Impact of British Colonization on Kenya

1679 Words May 22nd, 2010 7 Pages
History Russell McGillivray

Kenya The British colonization of Kenya destroyed the culture and economy of the native people, but it established a democratic government and left Kenya a more modernized country.[1] During the 1880’s through 1914, the start of WWI, was an age of imperialism. One place that felt victim to this imperialism was Africa. At this time Africa was a wholly unmodernized continent. The reason the Europeans went after Africa was the introduction of the idea of social Darwinism and the “white man’s burden”. Social Darwinism is the belief that only the strongest and the most cunning can make it to the top of the social ladder, and it was the White Man’s Burden to step in for these undeveloped countries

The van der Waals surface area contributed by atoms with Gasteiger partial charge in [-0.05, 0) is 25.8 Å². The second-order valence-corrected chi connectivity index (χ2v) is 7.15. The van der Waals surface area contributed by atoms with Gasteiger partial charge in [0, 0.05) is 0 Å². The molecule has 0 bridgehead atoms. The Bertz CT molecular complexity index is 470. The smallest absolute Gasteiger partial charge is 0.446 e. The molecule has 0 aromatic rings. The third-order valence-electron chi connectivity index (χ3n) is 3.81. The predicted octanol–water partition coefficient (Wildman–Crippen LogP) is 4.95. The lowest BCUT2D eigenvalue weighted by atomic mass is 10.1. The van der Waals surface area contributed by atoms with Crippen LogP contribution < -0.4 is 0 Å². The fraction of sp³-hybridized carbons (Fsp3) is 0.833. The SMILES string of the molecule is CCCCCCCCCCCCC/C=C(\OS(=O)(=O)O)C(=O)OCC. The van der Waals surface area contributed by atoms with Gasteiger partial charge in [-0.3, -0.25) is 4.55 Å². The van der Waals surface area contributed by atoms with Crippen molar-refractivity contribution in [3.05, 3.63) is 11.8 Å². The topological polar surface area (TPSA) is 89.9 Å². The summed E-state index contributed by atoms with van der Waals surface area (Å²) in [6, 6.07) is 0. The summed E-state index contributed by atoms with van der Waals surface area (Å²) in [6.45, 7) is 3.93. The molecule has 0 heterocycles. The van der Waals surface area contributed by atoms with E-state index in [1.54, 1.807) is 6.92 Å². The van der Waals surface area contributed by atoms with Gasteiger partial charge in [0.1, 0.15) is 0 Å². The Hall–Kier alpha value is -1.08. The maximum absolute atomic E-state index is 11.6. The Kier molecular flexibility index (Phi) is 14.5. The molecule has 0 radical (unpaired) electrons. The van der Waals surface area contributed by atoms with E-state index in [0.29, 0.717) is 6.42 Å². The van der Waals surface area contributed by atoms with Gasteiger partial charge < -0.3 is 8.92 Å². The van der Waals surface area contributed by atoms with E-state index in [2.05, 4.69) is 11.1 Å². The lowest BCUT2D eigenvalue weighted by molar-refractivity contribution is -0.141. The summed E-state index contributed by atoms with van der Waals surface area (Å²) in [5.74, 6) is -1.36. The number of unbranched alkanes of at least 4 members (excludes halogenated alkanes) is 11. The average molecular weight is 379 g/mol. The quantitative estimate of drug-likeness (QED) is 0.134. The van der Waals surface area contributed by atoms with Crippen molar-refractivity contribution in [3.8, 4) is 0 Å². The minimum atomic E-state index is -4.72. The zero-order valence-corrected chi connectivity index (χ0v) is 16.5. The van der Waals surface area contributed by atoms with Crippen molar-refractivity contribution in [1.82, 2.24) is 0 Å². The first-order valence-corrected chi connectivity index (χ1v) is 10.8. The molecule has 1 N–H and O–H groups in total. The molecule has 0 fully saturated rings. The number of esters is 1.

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Other than those though, there were some major contributions made that still effect the country today. One such contribution was the Lyttleton Multiracial Constitution,[19] which was imposed after the Mau Mau crisis, as a way to appease the kikuyu rebels. This constitution was the first step on the way to establishing a better relationship between the natives and the settlers.[20] This constitution, created by the British, established a council, made up of legislators elected by all the people of Kenya, which would make decisions on the future of the country. This was established because the numerous cultural groups of Kenya had trouble agreeing on decisions for the country, as each tribe wanted changes to better their own tribe. The British established this to help the native Kenyan people, instead of taking advantage of them. This went a long way toward bettering the relationship between the two peoples. 6 years later the Macleod Constitution was established. This created an African majority in the council that gave the Kenyan’s more power over the Settlers. It also gave each tribe a share of the power in the council, much like the state representatives we have in our congress; each tribe had a different share of the power based on size. The tribes with more people had more representatives in the council, and therefore more power. With these two constitutions, the Kenyan people were well on their way to becoming an
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